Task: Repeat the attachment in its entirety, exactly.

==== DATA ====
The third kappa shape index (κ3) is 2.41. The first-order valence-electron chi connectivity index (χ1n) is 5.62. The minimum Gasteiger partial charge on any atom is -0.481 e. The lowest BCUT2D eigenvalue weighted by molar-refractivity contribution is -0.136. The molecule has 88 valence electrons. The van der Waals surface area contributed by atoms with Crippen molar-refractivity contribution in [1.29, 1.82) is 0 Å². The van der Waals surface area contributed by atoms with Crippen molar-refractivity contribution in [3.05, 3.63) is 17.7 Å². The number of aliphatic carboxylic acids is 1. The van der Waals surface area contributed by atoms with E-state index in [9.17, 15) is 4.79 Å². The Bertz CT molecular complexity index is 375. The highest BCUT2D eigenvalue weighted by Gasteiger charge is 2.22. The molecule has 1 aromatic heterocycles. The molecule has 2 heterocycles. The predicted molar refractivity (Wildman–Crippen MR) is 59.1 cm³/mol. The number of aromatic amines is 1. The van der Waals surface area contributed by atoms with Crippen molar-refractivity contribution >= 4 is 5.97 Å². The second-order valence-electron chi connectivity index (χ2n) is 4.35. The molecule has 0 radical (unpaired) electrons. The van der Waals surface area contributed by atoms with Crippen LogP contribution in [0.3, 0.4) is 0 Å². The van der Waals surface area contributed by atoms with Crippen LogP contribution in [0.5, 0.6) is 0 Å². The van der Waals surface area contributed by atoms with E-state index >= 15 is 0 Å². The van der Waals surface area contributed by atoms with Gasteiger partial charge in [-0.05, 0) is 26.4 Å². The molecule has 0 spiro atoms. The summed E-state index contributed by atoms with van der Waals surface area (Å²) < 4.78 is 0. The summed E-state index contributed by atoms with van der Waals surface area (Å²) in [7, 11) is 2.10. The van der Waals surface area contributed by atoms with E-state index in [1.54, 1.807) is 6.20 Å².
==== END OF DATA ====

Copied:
The third kappa shape index (κ3) is 2.41. The first-order valence-electron chi connectivity index (χ1n) is 5.62. The minimum Gasteiger partial charge on any atom is -0.481 e. The lowest BCUT2D eigenvalue weighted by molar-refractivity contribution is -0.136. The molecule has 88 valence electrons. The van der Waals surface area contributed by atoms with Crippen molar-refractivity contribution in [1.29, 1.82) is 0 Å². The van der Waals surface area contributed by atoms with Crippen molar-refractivity contribution in [3.05, 3.63) is 17.7 Å². The number of aliphatic carboxylic acids is 1. The van der Waals surface area contributed by atoms with E-state index in [9.17, 15) is 4.79 Å². The Bertz CT molecular complexity index is 375. The highest BCUT2D eigenvalue weighted by Gasteiger charge is 2.22. The molecule has 1 aromatic heterocycles. The molecule has 2 heterocycles. The predicted molar refractivity (Wildman–Crippen MR) is 59.1 cm³/mol. The number of aromatic amines is 1. The van der Waals surface area contributed by atoms with Crippen molar-refractivity contribution >= 4 is 5.97 Å². The second-order valence-electron chi connectivity index (χ2n) is 4.35. The molecule has 0 radical (unpaired) electrons. The van der Waals surface area contributed by atoms with Crippen LogP contribution in [0.3, 0.4) is 0 Å². The van der Waals surface area contributed by atoms with Crippen LogP contribution in [0.5, 0.6) is 0 Å². The van der Waals surface area contributed by atoms with E-state index >= 15 is 0 Å². The van der Waals surface area contributed by atoms with Gasteiger partial charge in [-0.05, 0) is 26.4 Å². The molecule has 0 spiro atoms. The summed E-state index contributed by atoms with van der Waals surface area (Å²) < 4.78 is 0. The summed E-state index contributed by atoms with van der Waals surface area (Å²) in [7, 11) is 2.10. The van der Waals surface area contributed by atoms with E-state index in [1.54, 1.807) is 6.20 Å².